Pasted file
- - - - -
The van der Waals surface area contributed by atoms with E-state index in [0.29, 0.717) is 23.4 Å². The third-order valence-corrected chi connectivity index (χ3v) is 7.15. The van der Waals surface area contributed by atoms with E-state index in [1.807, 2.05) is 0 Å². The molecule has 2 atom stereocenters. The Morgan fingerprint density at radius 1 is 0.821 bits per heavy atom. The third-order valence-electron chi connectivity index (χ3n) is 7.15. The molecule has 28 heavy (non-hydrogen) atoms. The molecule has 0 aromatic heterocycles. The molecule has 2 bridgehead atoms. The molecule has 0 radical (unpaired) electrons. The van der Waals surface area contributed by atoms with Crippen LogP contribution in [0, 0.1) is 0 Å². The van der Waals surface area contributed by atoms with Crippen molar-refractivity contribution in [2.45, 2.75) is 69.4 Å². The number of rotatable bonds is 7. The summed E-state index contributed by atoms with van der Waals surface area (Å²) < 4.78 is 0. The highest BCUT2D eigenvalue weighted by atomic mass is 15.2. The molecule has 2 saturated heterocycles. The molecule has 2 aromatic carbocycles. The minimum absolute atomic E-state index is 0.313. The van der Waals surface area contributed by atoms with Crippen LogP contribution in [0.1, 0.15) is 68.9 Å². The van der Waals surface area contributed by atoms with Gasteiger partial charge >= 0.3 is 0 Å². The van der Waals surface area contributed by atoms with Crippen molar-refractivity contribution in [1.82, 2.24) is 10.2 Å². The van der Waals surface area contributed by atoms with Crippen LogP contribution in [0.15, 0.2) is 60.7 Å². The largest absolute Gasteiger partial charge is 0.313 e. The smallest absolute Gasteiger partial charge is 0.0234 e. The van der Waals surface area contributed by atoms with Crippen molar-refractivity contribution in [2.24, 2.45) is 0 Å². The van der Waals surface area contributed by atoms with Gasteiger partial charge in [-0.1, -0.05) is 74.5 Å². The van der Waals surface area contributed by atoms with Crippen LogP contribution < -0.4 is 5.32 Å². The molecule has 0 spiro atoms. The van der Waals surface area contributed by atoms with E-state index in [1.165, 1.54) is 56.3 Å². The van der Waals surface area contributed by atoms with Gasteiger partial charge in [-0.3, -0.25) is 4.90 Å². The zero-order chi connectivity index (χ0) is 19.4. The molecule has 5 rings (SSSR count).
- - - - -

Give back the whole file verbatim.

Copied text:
The van der Waals surface area contributed by atoms with E-state index in [0.29, 0.717) is 23.4 Å². The third-order valence-corrected chi connectivity index (χ3v) is 7.15. The van der Waals surface area contributed by atoms with E-state index in [1.807, 2.05) is 0 Å². The molecule has 2 atom stereocenters. The Morgan fingerprint density at radius 1 is 0.821 bits per heavy atom. The third-order valence-electron chi connectivity index (χ3n) is 7.15. The molecule has 28 heavy (non-hydrogen) atoms. The molecule has 0 aromatic heterocycles. The molecule has 2 bridgehead atoms. The molecule has 0 radical (unpaired) electrons. The van der Waals surface area contributed by atoms with Crippen LogP contribution in [0, 0.1) is 0 Å². The van der Waals surface area contributed by atoms with Crippen molar-refractivity contribution in [2.45, 2.75) is 69.4 Å². The number of rotatable bonds is 7. The summed E-state index contributed by atoms with van der Waals surface area (Å²) < 4.78 is 0. The highest BCUT2D eigenvalue weighted by atomic mass is 15.2. The molecule has 2 saturated heterocycles. The molecule has 2 aromatic carbocycles. The minimum absolute atomic E-state index is 0.313. The van der Waals surface area contributed by atoms with Crippen LogP contribution in [0.1, 0.15) is 68.9 Å². The van der Waals surface area contributed by atoms with Gasteiger partial charge >= 0.3 is 0 Å². The van der Waals surface area contributed by atoms with Crippen molar-refractivity contribution in [1.82, 2.24) is 10.2 Å². The van der Waals surface area contributed by atoms with Crippen LogP contribution in [0.15, 0.2) is 60.7 Å². The largest absolute Gasteiger partial charge is 0.313 e. The smallest absolute Gasteiger partial charge is 0.0234 e. The van der Waals surface area contributed by atoms with Crippen molar-refractivity contribution in [2.24, 2.45) is 0 Å². The van der Waals surface area contributed by atoms with Gasteiger partial charge in [-0.1, -0.05) is 74.5 Å². The van der Waals surface area contributed by atoms with Crippen LogP contribution < -0.4 is 5.32 Å². The molecule has 0 spiro atoms. The van der Waals surface area contributed by atoms with E-state index in [1.165, 1.54) is 56.3 Å². The van der Waals surface area contributed by atoms with Gasteiger partial charge in [-0.3, -0.25) is 4.90 Å². The zero-order chi connectivity index (χ0) is 19.4. The molecule has 5 rings (SSSR count).